A rug can really make a room, but it also has the potential to ruin it. I get a lot of clients looking for rugs with no idea where to start. In this post I'm going to give you my quick and simple rug guide so you'll never have to play rug Russian roulette again.
Material: Consider the space you're working with. Does it need to be easily cleaned, durable, or super soft? Each material brings its own pros and cons. Polypropylene is a synthetic that is super durable, fade resistant, easy to spot-treat, and typically the most affordable. There are other synthetics, but this is the most popular. Wool is incredibly durable and there aren't any concerns with off-gassing, but it does need to be professionally cleaned. The fibers also tend to hold water, so you'll want to skip using this in any space where it could get wet. Sisal works wonders in high-traffic zones and adds beautiful texture to a room. Like wool, it doesn't like water, so keep that in mind when considering the right rug for your space. Cotton is one of the easiest options as it typically comes in a flat woven application and can often be machine washed. You will most likely need a non-slip rug pad under these, so remember that when thinking about the overall thickness.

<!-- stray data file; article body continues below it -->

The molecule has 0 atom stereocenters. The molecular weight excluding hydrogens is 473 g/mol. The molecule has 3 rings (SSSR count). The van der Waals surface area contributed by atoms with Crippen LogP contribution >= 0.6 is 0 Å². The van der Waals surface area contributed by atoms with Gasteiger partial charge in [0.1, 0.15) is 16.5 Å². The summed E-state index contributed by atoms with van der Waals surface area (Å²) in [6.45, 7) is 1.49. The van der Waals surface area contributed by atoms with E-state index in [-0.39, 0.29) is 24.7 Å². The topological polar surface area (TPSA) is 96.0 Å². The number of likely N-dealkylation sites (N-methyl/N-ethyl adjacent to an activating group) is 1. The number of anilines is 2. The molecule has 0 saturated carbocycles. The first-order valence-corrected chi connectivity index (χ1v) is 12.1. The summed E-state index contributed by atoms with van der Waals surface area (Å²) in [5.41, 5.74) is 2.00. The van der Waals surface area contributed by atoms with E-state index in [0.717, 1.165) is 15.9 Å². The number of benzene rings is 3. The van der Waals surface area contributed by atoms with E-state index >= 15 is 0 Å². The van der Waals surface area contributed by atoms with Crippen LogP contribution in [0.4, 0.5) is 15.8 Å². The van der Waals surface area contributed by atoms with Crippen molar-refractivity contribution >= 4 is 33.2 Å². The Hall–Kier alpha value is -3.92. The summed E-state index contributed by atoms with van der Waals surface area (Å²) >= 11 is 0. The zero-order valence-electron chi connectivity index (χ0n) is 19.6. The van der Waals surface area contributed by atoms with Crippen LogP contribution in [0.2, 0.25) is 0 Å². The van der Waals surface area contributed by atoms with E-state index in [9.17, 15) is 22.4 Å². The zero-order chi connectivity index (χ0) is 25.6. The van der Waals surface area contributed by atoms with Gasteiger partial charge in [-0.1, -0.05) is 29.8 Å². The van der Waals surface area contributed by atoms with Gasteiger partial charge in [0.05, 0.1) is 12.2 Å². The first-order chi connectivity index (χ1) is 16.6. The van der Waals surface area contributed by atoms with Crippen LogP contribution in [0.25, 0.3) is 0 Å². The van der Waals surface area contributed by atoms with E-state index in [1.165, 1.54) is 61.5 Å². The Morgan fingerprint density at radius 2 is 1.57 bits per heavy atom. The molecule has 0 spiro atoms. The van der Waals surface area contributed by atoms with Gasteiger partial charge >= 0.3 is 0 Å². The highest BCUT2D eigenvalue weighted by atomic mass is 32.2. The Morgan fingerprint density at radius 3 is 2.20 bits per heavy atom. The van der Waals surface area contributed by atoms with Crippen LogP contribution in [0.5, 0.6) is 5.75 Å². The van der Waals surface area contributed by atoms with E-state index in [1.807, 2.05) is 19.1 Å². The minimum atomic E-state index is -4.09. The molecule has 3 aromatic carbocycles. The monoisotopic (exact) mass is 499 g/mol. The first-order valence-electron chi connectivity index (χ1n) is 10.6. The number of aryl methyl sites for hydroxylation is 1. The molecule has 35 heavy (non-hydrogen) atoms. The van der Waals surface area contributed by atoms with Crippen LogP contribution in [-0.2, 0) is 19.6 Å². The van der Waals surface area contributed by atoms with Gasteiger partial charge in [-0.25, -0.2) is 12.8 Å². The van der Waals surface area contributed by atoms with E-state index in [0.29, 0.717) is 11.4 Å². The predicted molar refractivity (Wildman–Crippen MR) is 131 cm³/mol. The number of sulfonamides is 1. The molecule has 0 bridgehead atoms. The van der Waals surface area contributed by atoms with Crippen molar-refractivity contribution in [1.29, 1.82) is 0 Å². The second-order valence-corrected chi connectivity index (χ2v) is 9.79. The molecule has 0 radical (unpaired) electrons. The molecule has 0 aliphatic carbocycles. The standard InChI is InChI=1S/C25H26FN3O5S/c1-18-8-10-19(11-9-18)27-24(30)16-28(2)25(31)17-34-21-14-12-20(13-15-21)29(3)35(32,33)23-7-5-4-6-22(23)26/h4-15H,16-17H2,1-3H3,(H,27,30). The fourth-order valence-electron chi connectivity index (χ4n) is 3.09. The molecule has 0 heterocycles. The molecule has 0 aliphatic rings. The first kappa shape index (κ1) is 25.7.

Size: The rules are different by room, but the gist is that at least all the front legs of a furniture grouping should be able to sit on the rug. In a living room, this means that the front legs of your sofa and accent chairs should be on top of your rug and your coffee table should be squarely situated in the middle. When considering a dining room, you'll want to be sure that all the chairs are still on the rug when pulled out from the table. This is to prevent chairs from getting stuck on the edge and causing a trip hazard. In bedrooms, you'll want the rug to either cover the entire space under the bed and at least three feet beyond the end or you can use a smaller rug and have it start just in front of your nightstands and again, extend past the end of the bed frame.
Construction: When purchasing a rug, the product details will tell you how the rug was constructed. Flat-woven rugs are just as you would expect--flat. They don't have much thickness to them and aren't the softest option. A tufted rug (by machine or hand) is where the woven loops of material have been cut at the top to create a lush, cozy feel. A loop construction is the same as a tufted, but the rug hasn't been trimmed and the loops remain on the finished side. This option can feel quite different under foot depending on the material used.
Thickness: This is often referred to as the pile height of a rug, or the thickness of the woven fibers. Don't confuse pile height with softness, though. A thicker sisal rug will be rougher than a thinner wool rug. You'll want to consider adding a rug pad under thinner rugs for a better feel under foot and to prevent slipping. Also, be sure to check any doors that will swing in over the rug to be sure you have enough clearance.
I hope this quick primer has helped you get a handle on the big bad world of rugs. If you're still unsure and would like an expert opinion, please reach out! Our Quick Question offering is perfect if you're trying to decide which rug is best for your space.